The market's a mess right now. The S&P 500 sits about 24% below its January high, and it is still toying with lower lows. A big reason for this is the fact that inflation is running rampant even though interest rates have reached their highest level in years. Plenty of pundits are now tossing around the "R" word -- recession -- as well. It would be easy for an investor to get discouraged.

The fact is, stocks are still the best and most accessible wealth-building tool around. And the market's going to pull out of this bearish funk sooner or later, as it has every other time it's stumbled throughout its history.

With that as the backdrop, here's a closer look at three great stocks to step into while they're down. They're appropriate for nearly anyone looking for reliable long-term growth that may seem somewhat out of reach in the current environment.

1. Microsoft

Microsoft (MSFT 0.23%) is of course the company behind one of the world's most prolific computer operating systems, though it also sells all sorts of software. Microsoft is deep into the cloud computing market as well. Research outfit Canalys estimates the software giant generated nearly $15 billion worth of cloud infrastructure revenue in the second quarter of this year alone.

However, investors keeping close tabs on the company may recognize that this reach isn't helping as much right now as it normally might. Microsoft has dramatically slowed its hiring just within the past few months in response to a slowing economy, and in August it shuttered a project that directly impacted 200 people. The company has also curbed travel and training expenses wherever it can, spending that at one point would have been approved without a second thought. These red flags are a key reason this stock has lost a third of its value just since November.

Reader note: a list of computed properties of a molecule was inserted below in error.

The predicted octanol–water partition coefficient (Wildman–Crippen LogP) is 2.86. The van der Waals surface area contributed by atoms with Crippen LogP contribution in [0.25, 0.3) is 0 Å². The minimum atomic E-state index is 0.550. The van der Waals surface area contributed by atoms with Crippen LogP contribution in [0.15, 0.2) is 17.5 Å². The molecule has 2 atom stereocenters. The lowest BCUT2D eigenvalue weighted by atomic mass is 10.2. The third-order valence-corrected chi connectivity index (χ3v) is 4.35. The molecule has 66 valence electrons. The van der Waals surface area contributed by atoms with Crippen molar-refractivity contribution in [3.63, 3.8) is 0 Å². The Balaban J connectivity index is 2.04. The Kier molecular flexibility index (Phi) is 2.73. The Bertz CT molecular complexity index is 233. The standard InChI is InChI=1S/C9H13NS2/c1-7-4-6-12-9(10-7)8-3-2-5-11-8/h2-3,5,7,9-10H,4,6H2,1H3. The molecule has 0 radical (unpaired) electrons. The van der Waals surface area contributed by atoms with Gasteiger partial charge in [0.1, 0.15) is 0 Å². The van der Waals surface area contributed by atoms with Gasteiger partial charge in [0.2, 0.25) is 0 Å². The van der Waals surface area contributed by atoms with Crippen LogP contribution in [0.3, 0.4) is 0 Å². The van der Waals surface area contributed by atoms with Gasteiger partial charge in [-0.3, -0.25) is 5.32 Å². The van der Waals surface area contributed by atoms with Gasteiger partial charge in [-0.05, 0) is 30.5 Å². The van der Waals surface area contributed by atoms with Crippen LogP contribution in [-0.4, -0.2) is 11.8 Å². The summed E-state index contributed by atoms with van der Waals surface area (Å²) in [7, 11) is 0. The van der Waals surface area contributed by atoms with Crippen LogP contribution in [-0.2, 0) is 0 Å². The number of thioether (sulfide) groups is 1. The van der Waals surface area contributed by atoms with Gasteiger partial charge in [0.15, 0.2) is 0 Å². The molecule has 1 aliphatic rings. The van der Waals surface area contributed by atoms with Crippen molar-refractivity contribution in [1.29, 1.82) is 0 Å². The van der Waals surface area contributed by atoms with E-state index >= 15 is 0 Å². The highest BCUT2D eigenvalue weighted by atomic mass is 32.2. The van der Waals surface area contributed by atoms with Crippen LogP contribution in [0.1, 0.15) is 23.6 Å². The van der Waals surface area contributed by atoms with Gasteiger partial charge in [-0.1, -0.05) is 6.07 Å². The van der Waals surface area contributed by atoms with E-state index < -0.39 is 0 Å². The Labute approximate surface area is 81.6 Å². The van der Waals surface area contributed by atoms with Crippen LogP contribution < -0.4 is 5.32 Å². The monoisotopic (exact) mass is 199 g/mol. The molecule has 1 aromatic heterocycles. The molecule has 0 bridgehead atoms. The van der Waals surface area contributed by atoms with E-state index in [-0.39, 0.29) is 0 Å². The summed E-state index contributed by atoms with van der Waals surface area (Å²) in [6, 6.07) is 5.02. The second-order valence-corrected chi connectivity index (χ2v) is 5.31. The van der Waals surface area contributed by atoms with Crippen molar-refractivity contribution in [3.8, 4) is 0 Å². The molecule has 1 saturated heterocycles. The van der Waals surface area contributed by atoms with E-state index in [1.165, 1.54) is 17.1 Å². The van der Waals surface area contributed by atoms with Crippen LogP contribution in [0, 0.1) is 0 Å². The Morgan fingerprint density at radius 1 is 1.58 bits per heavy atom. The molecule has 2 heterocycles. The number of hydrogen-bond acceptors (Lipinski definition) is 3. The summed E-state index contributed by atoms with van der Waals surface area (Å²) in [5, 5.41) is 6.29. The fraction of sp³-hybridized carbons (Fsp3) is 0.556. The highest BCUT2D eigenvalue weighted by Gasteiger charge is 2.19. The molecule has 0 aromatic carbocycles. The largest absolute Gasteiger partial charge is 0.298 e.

Largely overlooked by all of these sellers is that we are talking about Microsoft, the centerpiece of the personal computer arena. Its Windows operating system is installed on 75% of the world's PCs, according to data from GlobalStats, with no end to that dominance in sight. Much of the world's software is coded with Windows in mind. Microsoft is also the name behind the Xbox gaming console, it owns LinkedIn and search engine Bing, it has its own laptop brand (Surface), and it remains a powerhouse within the office productivity software space.

The company may be bumping into a headwind right now. But as long as the world continues to rely on technology and the internet, it's going to continue paying Microsoft to make it easy to do so.

2. Taiwan Semiconductor Manufacturing

Taiwan Semiconductor Manufacturing (TSM -0.24%) is another ticker that's been beaten up of late. It's been halved, in fact, since its January high.

It's not a household name, although there's a good chance you or someone in your household is using a product it made. Taiwan Semiconductor Manufacturing is -- just as the name suggests -- a manufacturer of microchips on behalf of tech companies that don't make all of their own silicon. Apple, Qualcomm, and Nvidia are just some of its regular customers.